Legit Memory Reviews
Behind Closed Doors @ Corsair Memory, Inc.
|Date:||Fri, Dec 19, 2003 - 09:00 AM|
|Written By:||Nathan Kirsch -|
Now we are on the other side of Corsair's facility and this is where all the modules come after being assembled. The first stop for the newly assembled modules is the pneumatic SPD programmer. This machine allows the user to load a stack of modules and then it automatically programs the SPD and then runs a quick test to see if it works properly. The red bucket on the left is for failed modules, and then black bucket is for modules that have passed (being held in the photo). This is the first non-visual testing that the modules endure. If the modules pass this step they move on to platform testing. It is here that Corsair uses the same testing methods we do to find out if memory is stable! Yes, they use the same RSTPro2 cards that we use for stability testing on our memory reviews and run selected tests on each module to ensure that they work. If the pairs pass the testing they become "matched pairs" at this point in time and will remain together. If the memory modules throw just one error they are sent back to the other side to be re-worked.
Since the XMS Pro series uses new custom designed heat spreaders Corsair had to purchase extra equipment just to put the heat spreaders on!
The new XMS Pro series that we all know and love need some special treatment! The other modules that get regular heat spreaders are put on by hand and shipped out, but the XMS Pro modules are actually bonded to the heat spreaders! This requires that they must be baked on in the oven again! A special tri-planer machine applies the compound evenly to each heat spreader and then the modules are placed in the spreaders. Once they are baked in an oven of the same type I have previously shown the stickers are placed on them and they are packaged by hand. Corsair said they are currently producing about 1500 modules of XMS Pro series memory a day with 4 stickers per module. That's 6,000 stickers a day that someone has to be putting on!
Additional Items of Interest:
While at Corsair we saw some other interesting machines that were not on the line, but used in developing new memory modules.
The machine on the left is used mainly for testing server memory stability at severe temperatures. When this image was taken there were a number of loaded server boards running loops of RSTPro2 testing while at high temperatures. This is not something that is done to every module, but Corsair like to do random checks of their batches. The test machine on the right is a set of thermo baric chambers. One side is below freezing while the other side it very hot. The modules are then slid from side to side between these extreme temperature variations. This is used to find the quality of the solder used on the modules. If the manufacturing process worked they will be fine, but if there is a weak connection it will crack from the extreme temperature changes.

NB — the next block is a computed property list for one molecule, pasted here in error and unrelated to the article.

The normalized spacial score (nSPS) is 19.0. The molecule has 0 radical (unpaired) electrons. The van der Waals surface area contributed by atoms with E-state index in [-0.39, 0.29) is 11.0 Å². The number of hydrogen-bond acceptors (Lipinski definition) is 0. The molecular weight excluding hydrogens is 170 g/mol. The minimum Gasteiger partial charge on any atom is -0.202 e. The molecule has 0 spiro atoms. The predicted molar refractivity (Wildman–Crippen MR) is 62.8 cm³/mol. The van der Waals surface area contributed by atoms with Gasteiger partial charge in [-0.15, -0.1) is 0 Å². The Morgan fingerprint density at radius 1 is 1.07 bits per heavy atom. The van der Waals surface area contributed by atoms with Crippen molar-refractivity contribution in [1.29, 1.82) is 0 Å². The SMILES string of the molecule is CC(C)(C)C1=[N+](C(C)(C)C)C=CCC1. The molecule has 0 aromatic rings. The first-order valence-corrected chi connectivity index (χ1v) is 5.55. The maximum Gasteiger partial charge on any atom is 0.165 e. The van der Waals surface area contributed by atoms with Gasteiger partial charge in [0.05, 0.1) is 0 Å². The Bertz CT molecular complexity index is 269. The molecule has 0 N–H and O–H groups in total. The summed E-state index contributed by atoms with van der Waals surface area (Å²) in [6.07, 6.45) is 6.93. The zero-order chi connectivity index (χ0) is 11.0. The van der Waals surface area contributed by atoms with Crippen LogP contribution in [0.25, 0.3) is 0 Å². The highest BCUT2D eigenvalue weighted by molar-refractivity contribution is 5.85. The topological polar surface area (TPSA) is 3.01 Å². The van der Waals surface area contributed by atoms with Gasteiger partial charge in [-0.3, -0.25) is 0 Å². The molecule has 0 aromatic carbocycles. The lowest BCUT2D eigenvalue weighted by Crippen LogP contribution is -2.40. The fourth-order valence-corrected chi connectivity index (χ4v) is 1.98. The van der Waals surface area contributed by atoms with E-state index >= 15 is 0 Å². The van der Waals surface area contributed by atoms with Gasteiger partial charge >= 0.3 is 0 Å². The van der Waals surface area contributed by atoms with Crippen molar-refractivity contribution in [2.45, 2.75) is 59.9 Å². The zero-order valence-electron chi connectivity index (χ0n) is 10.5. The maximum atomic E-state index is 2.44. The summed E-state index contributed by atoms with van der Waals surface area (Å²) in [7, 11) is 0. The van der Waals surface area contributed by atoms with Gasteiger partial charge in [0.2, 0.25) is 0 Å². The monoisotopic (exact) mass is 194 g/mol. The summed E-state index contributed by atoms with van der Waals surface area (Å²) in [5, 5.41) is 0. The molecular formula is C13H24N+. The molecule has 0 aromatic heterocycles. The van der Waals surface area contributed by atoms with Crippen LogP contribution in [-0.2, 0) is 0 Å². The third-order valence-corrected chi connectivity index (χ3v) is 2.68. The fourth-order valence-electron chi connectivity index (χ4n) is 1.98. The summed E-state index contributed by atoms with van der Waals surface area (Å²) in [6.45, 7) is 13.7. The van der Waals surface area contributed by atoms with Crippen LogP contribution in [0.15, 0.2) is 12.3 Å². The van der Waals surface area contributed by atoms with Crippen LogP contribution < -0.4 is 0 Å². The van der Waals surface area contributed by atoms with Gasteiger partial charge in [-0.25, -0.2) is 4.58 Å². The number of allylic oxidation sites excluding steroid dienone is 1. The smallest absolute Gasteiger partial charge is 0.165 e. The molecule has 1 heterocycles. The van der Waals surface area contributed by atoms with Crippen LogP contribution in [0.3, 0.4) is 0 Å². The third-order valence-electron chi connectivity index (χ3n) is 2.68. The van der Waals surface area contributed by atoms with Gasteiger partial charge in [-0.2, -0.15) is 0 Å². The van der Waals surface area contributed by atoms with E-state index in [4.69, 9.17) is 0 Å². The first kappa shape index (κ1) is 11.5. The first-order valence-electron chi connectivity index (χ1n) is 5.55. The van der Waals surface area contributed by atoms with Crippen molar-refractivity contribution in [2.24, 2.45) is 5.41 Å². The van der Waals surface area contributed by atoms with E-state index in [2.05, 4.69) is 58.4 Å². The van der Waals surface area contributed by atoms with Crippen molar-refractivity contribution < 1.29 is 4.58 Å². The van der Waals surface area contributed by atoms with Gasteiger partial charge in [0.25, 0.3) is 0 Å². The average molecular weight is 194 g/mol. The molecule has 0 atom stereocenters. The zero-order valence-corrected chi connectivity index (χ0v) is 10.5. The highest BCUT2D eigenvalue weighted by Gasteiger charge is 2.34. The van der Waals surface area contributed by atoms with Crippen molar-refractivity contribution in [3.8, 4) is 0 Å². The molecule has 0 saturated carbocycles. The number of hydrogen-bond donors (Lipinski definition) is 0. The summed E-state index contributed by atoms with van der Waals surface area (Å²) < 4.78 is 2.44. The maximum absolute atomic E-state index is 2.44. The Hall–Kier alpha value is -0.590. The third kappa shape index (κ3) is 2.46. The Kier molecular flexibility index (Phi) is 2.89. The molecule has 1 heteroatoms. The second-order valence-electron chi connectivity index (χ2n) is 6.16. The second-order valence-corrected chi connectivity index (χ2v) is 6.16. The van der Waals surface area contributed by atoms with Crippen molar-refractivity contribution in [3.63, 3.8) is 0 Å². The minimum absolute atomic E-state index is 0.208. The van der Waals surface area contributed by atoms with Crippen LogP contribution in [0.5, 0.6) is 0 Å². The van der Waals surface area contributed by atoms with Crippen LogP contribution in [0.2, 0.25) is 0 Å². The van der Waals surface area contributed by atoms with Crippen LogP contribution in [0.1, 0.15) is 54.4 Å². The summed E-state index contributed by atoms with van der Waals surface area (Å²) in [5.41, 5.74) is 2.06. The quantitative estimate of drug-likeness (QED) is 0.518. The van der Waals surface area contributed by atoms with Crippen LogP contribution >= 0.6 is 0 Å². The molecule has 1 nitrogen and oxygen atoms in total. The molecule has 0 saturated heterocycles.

Corsair's test lab is staffed by a few application specialists that are truly one of the driving forces behind the success of Corsair's products. These guys honesty work at Corsair during the day and at night they go home and over clock/play games like the rest of us (not to mention one builds custom rocket engines). All incoming IC's are qualified and selected by these select few and they are the ones who write the custom SPD's for the modules. These guys are the enthusiasts best friend! It is these guys that are leading the way in the memory industry!
I've been in the IT industry for some time now and it is truly a pleasure to work with Corsair. I have found that Corsair is a company that is honest and this was again shown to be true with the offer of an all access facility tour. I found their facility to be very nicely maintained and the line seemed to be moving smoothly. I was also happy to hear that they were adding some more lines and are planning on keeping their XMS line here in America (There value select line is overseas). With all the recent manufacturing jobs going over seas it is nice to see that Andy Paul, the CEO of Corsair, is staying put with their largest and most important line. Corsair Memory, Inc. currently has almost 140 employees here in America so the next time you purchase some memory consider which country it was manufactured in along with the quality of what you are getting. No matter how you look at it Corsair Memory seems to be a winner!
I'd like to thank Corsair for allowing me to walk around the facility and talk to workers on the line without an escort. I now have a better understanding of how memory is manufactured and the research and testing that goes on for making memory. Happy Holidays and good luck in 2004!
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